Glass Discussion & Research. No ID requests here please. > Germany

Is this a Walther vase?

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I tend to think along the same lines as Ivo and Glen as it does have a look of quality about it...reminds me of a Hoffman vase I had a while back......the other feature that I think is unlike Walther is the scalloped cutting on the rim.... the rims of the Walther show typical pressed glass limitations..... and going back to Walther I think they only appeared to use a couple of different styles of figures for their frieze... and this most definately does not look like it.
Does it have no markings at all underneath.... and if not does it look very highly polished.




I got up too early... :oops:  :roll:

The Walther ones unlike this do not have the foot either.... so even if its not Moser ( but it should be ).. then someone else made them to the same exacting standards as Moser.... but I've not seen any other reference other than these 2 makers.



On a point of interest (I am not suggesting the vase in question is from either of these makers) the classical frieze style of vase was copied in pressed glass by Rindskopf in Czechoslovakia and Riihimaki in Finland. Both of them made iridised versions of these items, with a decorative frieze that features classical figures.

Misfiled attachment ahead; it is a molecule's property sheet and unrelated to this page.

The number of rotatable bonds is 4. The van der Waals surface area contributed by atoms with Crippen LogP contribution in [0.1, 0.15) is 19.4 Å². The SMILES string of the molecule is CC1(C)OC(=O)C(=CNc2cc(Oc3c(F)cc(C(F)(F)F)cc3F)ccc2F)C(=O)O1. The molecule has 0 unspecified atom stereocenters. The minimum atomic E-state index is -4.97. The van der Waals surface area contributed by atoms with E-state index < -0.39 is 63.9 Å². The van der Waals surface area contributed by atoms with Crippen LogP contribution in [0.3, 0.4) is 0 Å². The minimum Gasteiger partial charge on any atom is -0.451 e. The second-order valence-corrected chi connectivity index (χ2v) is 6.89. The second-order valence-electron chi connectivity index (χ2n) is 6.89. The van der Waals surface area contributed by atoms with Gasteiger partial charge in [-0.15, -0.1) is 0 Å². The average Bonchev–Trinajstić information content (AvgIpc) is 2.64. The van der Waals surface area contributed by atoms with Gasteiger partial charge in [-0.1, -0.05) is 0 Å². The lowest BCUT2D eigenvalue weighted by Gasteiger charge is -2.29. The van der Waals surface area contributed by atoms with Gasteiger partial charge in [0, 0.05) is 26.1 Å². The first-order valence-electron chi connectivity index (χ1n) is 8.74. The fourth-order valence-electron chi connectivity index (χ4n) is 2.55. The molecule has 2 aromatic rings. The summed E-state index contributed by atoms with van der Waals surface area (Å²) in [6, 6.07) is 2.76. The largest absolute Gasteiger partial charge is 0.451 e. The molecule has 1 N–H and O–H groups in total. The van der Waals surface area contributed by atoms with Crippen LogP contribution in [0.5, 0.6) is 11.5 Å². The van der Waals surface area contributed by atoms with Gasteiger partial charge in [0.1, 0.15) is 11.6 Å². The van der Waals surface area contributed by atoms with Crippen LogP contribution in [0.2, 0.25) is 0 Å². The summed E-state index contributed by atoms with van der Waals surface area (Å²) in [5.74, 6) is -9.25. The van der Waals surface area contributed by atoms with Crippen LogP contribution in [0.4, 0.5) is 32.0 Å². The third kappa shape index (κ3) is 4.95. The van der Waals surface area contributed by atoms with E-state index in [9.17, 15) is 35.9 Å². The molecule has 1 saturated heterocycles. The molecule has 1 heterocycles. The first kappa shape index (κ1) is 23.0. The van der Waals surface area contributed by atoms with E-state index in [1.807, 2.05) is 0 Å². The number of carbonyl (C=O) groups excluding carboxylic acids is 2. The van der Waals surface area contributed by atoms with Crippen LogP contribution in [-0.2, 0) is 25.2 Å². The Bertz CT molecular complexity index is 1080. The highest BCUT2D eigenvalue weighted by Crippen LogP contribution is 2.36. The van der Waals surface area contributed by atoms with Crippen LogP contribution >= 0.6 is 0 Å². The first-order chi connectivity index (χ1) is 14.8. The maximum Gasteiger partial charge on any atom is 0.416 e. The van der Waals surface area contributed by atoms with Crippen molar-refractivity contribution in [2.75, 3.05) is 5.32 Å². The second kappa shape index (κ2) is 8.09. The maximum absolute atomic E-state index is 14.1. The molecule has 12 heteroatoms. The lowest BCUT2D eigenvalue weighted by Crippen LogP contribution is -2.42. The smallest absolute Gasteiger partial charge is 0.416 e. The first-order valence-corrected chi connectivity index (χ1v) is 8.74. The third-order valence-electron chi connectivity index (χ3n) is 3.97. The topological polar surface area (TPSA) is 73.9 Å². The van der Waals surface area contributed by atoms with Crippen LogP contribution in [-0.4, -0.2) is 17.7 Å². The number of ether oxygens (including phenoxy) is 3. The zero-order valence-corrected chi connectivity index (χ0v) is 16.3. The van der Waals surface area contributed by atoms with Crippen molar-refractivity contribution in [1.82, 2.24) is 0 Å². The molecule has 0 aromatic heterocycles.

Rindskopf's were unusual in that they actually used a verdigris sort of stain that gave an oxidised metallic affect to the pattern frieze. Riihimaki simply used a frieze featuring moulded classical figures (female) - in a total "rip-off" of the Moser version. They're fabulous items - the Riihimaki examples are rare as hen's teeth; the Rindskopf ones are more available but still hard to find.



  I'm familiar with Moser's "Amazon warrior" and "Satyr and Women" frieze but these bands of decoration are not as wide and have a "oxidized" appearance..The characters on this band are Greek or Roman warriors on horseback and chariots....


Earlier ?
Koloman Moser ? WW ?


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